Law Enforcement Dismantle Drug Ring Operating In Asheville
ASHEVILLE, N.C. – United States Attorney Andrew Murray announced today that law enforcement have dismantled a drug ring operating in Asheville, charging eight of its members with drug conspiracy and drug and firearm-related offenses. The 35-count criminal indictment was returned by the federal grand jury on April 2, 2019, and was unsealed today.
The two-year joint federal, state and local investigation aimed at reducing drug distribution and drug related criminal activity and increasing community safety in Buncombe County. The indictment alleges that the drug ring operated in Asheville and trafficked heroin, cocaine, crack cocaine, methamphetamine, prescription drugs and other narcotics. Over the course of the investigation, law enforcement seized drugs, 12 firearms and ammunition, and $153,674 in cash.
“The federal charges against the eight defendants are the result of a joint law enforcement investigation targeting an area of Asheville that has been plagued by drug trafficking and drug-related criminal activity,” said U.S. Attorney Murray. “The danger and violence that drugs and guns create in our local communities erode our citizens’ ability to live peaceful lives. I want to thank our law enforcement partners for working together to identify individuals who threaten the safety and stability of our neighborhood streets.”
“Today, we have removed dangerous criminals from the Buncombe County community. These poly-drug traffickers will no longer be able to deliver deadly doses of poison to this community. This investigation was a success because of the great working relationship that DEA has with its federal, state, local counterparts and the U.S. Attorney’s Office,” said Robert J. Murphy, Special Agent in Charge of the DEA Atlanta Field Division, which oversees North Carolina.
"The Asheville Police Department is committed to bettering the lives of the residents of Asheville,” said Interim Chief Wade Wood, of the Asheville Police Department. “This joint operation addressed an area of our city that has seen an increase in violence and drug-related activity over the course of the past year. Federal and local partnerships are critical in addressing such criminal networks, and I would like to thank the United States Attorney’s Office and the DEA for their continued support and efforts.”
The eight defendants named in the indictment are each charged with conspiracy to distribute and to possess with intent to distribute heroin, cocaine, crack cocaine, marijuana, Oxycodone, Adderrall, and Xanax, and related possession and distribution charges. They are:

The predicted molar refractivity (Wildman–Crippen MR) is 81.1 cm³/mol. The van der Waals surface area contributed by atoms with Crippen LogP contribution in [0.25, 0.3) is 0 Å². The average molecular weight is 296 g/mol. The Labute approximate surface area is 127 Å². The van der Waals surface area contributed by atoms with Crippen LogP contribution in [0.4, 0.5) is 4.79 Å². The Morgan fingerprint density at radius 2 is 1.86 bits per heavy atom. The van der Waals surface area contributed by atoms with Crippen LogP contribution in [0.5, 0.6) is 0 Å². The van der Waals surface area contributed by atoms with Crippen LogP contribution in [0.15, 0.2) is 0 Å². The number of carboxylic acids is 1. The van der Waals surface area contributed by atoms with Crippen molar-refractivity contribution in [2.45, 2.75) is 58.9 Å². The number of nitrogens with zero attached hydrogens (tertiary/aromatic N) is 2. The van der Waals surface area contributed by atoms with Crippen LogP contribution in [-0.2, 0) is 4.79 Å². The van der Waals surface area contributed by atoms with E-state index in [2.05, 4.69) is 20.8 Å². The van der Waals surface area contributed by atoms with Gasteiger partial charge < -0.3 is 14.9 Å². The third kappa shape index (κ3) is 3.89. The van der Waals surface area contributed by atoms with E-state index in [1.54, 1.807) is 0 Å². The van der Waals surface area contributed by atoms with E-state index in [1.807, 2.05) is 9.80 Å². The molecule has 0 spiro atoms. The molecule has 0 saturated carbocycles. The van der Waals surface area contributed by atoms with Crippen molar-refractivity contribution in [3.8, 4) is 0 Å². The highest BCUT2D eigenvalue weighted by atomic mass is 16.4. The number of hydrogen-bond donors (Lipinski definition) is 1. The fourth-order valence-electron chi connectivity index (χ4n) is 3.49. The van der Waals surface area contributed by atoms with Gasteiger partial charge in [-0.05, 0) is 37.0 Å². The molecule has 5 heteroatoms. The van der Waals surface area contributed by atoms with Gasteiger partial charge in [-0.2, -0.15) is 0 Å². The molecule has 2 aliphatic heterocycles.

- Prophet Karim Hadialim Allah, 47, of Leicester, North Carolina.
- Rodney Dejuan Allison, 43, of Asheville.
- William Luther Downs, Jr., 26, of Asheville.
- Harry James Odum, 57, of Asheville.
- Derrick Maurice Perry, 25, of Asheville.
- Teresa Day Shuping, 47, of Hickory, North Carolina.
- Elliot Norris Smith, 25, of Atlanta, Georgia.
- Jeffrey Allen Wright, 41, of Leicester.
In addition to the drug conspiracy charges, Allison, Downs, Perry, Smith and Wright are also charged with firearms related offenses. (See chart below for federal charges and penalties for each defendant).
Five defendants are in custody. Federal arrest warrants have been issued against Perry, Smith and Shuping.
The charges contained in the indictment are allegations. The defendants are presumed innocent unless and until proven guilty beyond a reasonable doubt in a court of law.
In making today’s announcement, U.S. Attorney Murray thanked the Drug Enforcement Administration, the U.S. Immigration and Customs Enforcement’s (ICE) Homeland Security Investigations, the Asheville Police Department, the Buncombe County Anti-Crime Task Force, the Buncombe County Sheriff’s Office, the Black Mountain Police Department, and the Wilkes County Sheriff’s Office for leading the investigation. U.S. Attorney Murray also thanked the U.S. Bureau of Alcohol, Tobacco, Firearms and Explosives, and the North Carolina State Bureau of Investigation for their assistance in this case.
Assistant U.S. Attorney Thomas Kent, of the U.S. Attorney’s Office in Asheville, is leading the prosecution.
This case has been brought as part of Project Safe Neighborhoods (PSN), the U.S. Justice Department’s program to reduce violent crime. The PSN approach emphasizes coordination between state and federal prosecutors and all levels of law enforcement to address gun crime, especially felons illegally possessing firearms and ammunition and violent and drug crimes that involve the use of firearms.